Orange County Raises Awareness of Elder Abuse

By Yvonne Marcotte, Epoch Times
June 19, 2015 10:15 am Last Updated: June 19, 2015 10:15 am

 

A clutch of Orange County officials expressed their determination to protect the elder members of the community at an event at the county offices in Goshen, N.Y. on June 15.

Orange County Executive Steven M. Neuhaus joined District Attorney David Hoovler, Office for the Aging Director AnnMarie Maglione, and Commissioner of Social Services and Acting Commissioner of Mental Health Darcie Miller to observe World Elder Abuse Awareness Day (WEAAD), which aims to raise understanding about elder abuse and neglect in the community.

“The elder members of our community are some of the most trusting, honest people and they expect the people coming to the door are the same, and that’s not always the truth,” said Neuhaus.

Every year, an estimated five million older Americans are victims of some type of elder abuse. It is estimated that only about one in five of those crimes are ever discovered. According to The National Clearing House on Abuse Later in Life, each year an estimated 2.1 million older Americans are victims of physical, psychological, and other forms of abuse.

Some of it’s mental, some of it’s emotional, but it is overwhelmingly financial-related.
— David Hoovler, district attorney, Orange County

WEAAD was launched in 2006 by the International Network for the Prevention of Elder Abuse and the World Health Organization to raise awareness of the cultural, social, economic, and demographic processes affecting elder abuse and neglect.

Hoovler said the number of abuse complaints has risen dramatically. “Some of it’s mental, some of it’s emotional, but it is overwhelmingly financial-related.”

He said the problem is not an easy one to prosecute. “In probably 60 percent of the cases, we do not find anything that’s improper because the family member that is older doesn’t remember what they said.”

According to the U.S. Department of Health and Human Services’ Administration on Aging, elders throughout the United States lose an estimated $2.6 billion or more annually due to elder financial abuse and exploitation.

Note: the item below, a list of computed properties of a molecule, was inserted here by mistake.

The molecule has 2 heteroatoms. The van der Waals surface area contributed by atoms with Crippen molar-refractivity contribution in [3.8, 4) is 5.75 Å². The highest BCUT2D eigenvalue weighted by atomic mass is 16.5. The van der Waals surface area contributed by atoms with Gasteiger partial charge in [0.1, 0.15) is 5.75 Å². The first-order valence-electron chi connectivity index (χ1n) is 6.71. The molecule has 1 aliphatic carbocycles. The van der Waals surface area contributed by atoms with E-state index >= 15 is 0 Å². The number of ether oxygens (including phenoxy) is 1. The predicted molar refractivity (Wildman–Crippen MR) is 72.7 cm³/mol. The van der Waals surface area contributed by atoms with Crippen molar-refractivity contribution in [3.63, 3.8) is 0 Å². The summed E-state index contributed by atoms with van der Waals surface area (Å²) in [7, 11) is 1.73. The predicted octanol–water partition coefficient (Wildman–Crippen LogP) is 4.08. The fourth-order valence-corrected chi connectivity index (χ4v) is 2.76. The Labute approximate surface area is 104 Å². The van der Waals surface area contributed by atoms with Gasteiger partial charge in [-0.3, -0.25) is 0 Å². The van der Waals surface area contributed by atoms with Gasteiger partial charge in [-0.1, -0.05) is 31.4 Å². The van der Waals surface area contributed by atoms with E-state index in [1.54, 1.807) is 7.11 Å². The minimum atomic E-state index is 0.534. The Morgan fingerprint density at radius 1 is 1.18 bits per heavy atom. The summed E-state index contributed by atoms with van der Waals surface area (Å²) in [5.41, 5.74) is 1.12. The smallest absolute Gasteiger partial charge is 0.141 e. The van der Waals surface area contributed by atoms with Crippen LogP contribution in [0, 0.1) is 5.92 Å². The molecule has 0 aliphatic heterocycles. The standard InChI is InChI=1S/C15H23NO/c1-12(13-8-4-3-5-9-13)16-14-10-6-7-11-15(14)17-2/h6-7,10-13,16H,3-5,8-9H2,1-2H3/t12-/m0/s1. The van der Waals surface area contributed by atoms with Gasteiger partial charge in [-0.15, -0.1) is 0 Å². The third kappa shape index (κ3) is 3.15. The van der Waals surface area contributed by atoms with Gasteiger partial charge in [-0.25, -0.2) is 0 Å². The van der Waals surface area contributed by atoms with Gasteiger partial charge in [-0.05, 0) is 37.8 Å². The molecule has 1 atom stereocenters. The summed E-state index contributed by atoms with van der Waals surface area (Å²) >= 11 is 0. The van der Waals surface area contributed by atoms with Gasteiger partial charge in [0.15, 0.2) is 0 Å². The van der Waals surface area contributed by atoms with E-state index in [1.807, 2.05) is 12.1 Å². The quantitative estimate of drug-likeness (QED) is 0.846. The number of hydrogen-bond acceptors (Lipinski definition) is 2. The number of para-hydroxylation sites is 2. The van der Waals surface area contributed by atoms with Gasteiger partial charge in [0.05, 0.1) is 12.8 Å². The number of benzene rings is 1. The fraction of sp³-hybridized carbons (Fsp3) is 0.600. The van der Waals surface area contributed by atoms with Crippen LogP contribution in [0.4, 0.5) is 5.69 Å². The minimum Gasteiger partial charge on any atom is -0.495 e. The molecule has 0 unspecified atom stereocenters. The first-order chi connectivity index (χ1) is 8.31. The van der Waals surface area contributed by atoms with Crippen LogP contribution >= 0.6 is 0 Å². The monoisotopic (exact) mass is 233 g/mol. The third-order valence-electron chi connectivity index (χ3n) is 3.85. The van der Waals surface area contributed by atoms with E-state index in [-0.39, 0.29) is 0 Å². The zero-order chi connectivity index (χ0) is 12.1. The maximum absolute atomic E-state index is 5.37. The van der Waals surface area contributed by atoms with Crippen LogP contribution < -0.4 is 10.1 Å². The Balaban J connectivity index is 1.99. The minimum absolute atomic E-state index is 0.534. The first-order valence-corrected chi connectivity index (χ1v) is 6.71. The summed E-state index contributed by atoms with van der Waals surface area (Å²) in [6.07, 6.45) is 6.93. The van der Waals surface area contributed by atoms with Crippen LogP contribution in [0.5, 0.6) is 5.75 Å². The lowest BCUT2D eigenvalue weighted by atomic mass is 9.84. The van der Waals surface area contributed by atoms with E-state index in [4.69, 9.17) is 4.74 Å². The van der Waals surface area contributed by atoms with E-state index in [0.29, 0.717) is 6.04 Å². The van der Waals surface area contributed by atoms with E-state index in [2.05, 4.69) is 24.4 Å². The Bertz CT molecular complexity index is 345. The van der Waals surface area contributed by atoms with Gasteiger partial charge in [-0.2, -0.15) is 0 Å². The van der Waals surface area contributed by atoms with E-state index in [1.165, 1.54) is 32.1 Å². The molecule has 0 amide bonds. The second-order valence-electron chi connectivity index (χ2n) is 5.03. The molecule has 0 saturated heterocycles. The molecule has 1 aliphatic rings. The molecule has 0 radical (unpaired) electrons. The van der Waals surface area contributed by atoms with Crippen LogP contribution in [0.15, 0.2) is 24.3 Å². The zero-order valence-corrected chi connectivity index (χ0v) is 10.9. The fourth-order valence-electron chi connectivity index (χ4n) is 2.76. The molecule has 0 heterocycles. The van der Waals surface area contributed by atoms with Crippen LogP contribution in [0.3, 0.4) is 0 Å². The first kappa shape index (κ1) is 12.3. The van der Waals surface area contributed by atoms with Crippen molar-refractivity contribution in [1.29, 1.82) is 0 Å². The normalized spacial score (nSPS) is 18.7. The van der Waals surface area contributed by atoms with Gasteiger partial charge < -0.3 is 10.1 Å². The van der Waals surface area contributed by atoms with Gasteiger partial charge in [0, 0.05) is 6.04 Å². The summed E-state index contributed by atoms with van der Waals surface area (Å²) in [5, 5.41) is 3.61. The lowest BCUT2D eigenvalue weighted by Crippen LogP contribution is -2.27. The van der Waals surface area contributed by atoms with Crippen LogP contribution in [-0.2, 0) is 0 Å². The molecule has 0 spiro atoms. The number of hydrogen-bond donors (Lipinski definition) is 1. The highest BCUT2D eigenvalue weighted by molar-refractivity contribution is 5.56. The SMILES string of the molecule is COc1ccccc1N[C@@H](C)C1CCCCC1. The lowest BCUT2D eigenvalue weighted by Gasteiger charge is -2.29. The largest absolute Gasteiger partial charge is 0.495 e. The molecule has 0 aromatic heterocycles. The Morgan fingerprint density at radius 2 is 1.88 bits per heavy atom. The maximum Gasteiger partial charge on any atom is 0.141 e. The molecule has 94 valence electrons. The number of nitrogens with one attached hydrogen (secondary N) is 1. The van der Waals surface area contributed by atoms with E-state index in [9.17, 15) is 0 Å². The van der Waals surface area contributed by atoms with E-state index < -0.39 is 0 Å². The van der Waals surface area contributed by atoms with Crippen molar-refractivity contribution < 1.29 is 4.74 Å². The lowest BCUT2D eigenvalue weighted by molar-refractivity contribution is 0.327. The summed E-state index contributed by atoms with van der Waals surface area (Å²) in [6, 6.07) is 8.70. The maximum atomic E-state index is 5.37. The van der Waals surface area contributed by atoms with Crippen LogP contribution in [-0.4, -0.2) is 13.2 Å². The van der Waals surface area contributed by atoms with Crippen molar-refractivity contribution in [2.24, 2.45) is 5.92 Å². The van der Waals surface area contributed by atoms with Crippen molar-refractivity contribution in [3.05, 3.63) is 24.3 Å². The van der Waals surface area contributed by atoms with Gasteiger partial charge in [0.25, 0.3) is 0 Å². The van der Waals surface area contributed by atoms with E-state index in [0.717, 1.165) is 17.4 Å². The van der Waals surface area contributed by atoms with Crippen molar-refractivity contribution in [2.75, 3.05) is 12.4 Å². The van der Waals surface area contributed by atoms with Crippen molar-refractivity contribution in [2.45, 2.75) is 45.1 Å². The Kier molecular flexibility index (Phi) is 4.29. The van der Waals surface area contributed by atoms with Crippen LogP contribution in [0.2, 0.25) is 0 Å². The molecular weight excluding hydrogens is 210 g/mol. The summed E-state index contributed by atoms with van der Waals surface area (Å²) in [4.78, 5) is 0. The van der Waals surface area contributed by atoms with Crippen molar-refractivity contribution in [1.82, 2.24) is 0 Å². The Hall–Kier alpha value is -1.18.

The Baby Boomer generation is reaching retirement, an increase of 8.8 million since 2003. Today about one in every seven, or 14 percent, of the population is an older American.

Baby Boomers who are 65 can expect to live about another 20 years. About 67,500 celebrated their 100th birthday in 2013. As many as 14.6 percent of older adults live below the poverty level.

For many reasons, many incidents go unreported Maggione said. “A lot of the cases go unreported because there is a lot of shame, there’s a lot of embarrassment.”

An elderly person also has strong emotional ties to the perpetrator of improper behavior. “A lot of times it’s family members, so they don’t want to get them in trouble.”

Hoovler said this is changing. “More people are aware of financial exploitation that occurs and they are willing to make the call.” He said a neighbor may be more in touch with an elderly person than even a relative who stops in once or twice a month.

Miller said her department receives about 700 complaints a year; most are opened and investigated. She said Social Services presently has around 180 open cases that are monitored every month. The department will also take on guardianship of an elder if necessary.

A lot of the cases go unreported because there is a lot of shame, there’s a lot of embarrassment.
— AnnMarie Maglione, director, Orange County Office for the Aging

Neuhaus said in cases where individuals are arrested and prosecuted for elder abuse, their names will be released to the public.

“I’ll work in trying to raise awareness of this and the experts in Orange County are standing by ready to help.”

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